How gratitude fuels generosity

There’s no one better to talk to about the relationship between gratitude and generosity than our  ministry friend and former NCF colleague, Patrick Johnson. Patrick is the founder of GenerousChurch and has a passion to see a revolution of whole-life generosity flourish in churches and ministries. 

The Prayer of Agur
“Give me neither poverty nor riches,
but give me only my daily bread.
Otherwise, I may have too much and disown you
and say, ‘Who is the Lord?’
Or I may become poor and steal,
and so dishonor the name of my God.”
Proverbs 30:8-9 NIV

Patrick recently surveyed over 20,000 U.S. Christians on their giving, and as he poured over the results he learned something important: the two biggest obstacles to living generously are fear and identity. Rich, poor, and anywhere in between, the survey data showed that believers all wrestle with the same insecurities: Are we going to have enough and be enough if we follow Jesus into this generosity journey? 

It’s no surprise that fear and identity are huge barriers to generosity. In the U.S., narratives of scarcity surround our culture and stoke fear that we must accumulate as much wealth as possible to secure a future of “taking life easy”. Modern marketing tells us that if we don’t have this car, 401k, or lifestyle, then we are not enough. 

“This mindset runs counter to the mental maps that Jesus gave us, which is the biblical narrative of abundance,” says Patrick. “The Bible tells us that Christ is enough, and that through our loving Father we have enough. That we can seek first the Kingdom of God and all of these things will be added unto me.” 

“Think about this,” challenges Patrick. “During His ministry, Jesus gave up all worldly possessions. The Son of God, who owned everything, became poor to walk the earth. He wasn’t getting rich in ministry – in fact, he was funded by a group of women who provided for Him with their own means (Luke 8:1-3). Yet when He spoke, He had this amazing abundance mindset because He knew who His Father was.”

Jesus said, “Don’t be afraid, little flock. Your father has been pleased to give you the Kingdom.  Sell your possessions and give to the poor. Provide purses for yourselves that will not wear out, a treasure in heaven that will never fail, where no thief comes near and no moth destroys. (Luke 12:32-33) God owns it all, and He has given us the role of stewarding everything He owns. God is also generous, which means He has given us the role of being generous sowers in His image. As we are faithful stewards, we can also be generous sowers.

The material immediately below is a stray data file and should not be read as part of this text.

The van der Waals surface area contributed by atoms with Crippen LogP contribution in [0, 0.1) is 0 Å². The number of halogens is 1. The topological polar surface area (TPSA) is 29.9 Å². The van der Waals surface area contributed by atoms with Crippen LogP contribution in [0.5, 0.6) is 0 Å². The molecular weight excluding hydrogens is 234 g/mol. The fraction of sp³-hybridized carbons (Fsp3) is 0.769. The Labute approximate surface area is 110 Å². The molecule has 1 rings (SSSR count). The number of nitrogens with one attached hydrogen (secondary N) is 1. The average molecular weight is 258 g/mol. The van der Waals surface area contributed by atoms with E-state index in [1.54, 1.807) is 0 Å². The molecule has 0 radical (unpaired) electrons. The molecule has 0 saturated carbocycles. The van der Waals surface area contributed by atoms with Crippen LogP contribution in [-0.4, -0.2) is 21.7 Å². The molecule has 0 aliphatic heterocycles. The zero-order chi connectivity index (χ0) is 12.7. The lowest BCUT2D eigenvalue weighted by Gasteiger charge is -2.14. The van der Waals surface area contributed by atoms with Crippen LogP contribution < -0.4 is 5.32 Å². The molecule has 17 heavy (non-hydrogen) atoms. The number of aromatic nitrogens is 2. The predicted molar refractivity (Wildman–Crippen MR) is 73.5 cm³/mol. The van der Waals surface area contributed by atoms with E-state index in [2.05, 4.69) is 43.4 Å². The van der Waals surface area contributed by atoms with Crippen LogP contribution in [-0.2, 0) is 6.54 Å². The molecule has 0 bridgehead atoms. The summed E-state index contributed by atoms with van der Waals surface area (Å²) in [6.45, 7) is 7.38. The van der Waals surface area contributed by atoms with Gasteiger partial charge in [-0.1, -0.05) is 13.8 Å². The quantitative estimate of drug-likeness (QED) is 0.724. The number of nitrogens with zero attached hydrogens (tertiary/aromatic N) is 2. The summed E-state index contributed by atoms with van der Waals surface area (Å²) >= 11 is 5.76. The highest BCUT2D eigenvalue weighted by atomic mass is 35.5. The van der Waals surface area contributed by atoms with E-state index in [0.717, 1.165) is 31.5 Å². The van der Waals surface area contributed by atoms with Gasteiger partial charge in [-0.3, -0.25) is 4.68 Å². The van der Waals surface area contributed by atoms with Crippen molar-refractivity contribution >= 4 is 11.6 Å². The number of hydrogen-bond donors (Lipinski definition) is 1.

So how can we shift to a mindset of generosity as a joyful expression of gratitude? According to Patrick, by answering the following three questions: 

  1. Who is God? We must start by truly knowing who God is, and we only need to look at nature to believe He is a generous Father. If we think about how He provides for our daily needs and gives us a life we could have never dreamed up ourselves, we can see God’s generosity. We can walk with gratitude and without fear knowing God is enough and through Him we have enough.
  2. Who am I? If we believe God is a generous Father, then we believe He invites us into the joy of generosity by being His generous disciples. We are made in the image of Jesus to live gratefully and generously–to have an abundance mindset. If we chase the things of this world, we live a counterfeit life because we are hardwired to live in the image of a generous God. In Him, we are enough. 
  3. How do we live together? When we know who God is and are grateful He created us in His image, then we can live out who we are made to be, and that brings joy. When Jesus came to announce the good news of the Kingdom, it was one of sharing, community, and relationship. It was not a Kingdom of saving money so that we would be financially independent one day. Imagine what it would look like if we pour ourselves out for those around us in a generous way. We could truly change the world! 

In Proverbs 30, Agur asked God not to give him more than he can handle, either in wealth or poverty. In both cases, Agur was afraid that he might fail. There’s that fear and identity again. But what a precious, humble, relatable prayer, right? Agur knew who God was and wanted nothing to separate him from his loving Father. May we, too, know who our Father is, and generously sow all He has entrusted to us with joyful gratitude this Thanksgiving, and every day. 

Need ideas on how to show gratitude through giving? Check out NCF’s 2020 Giving Season Guide.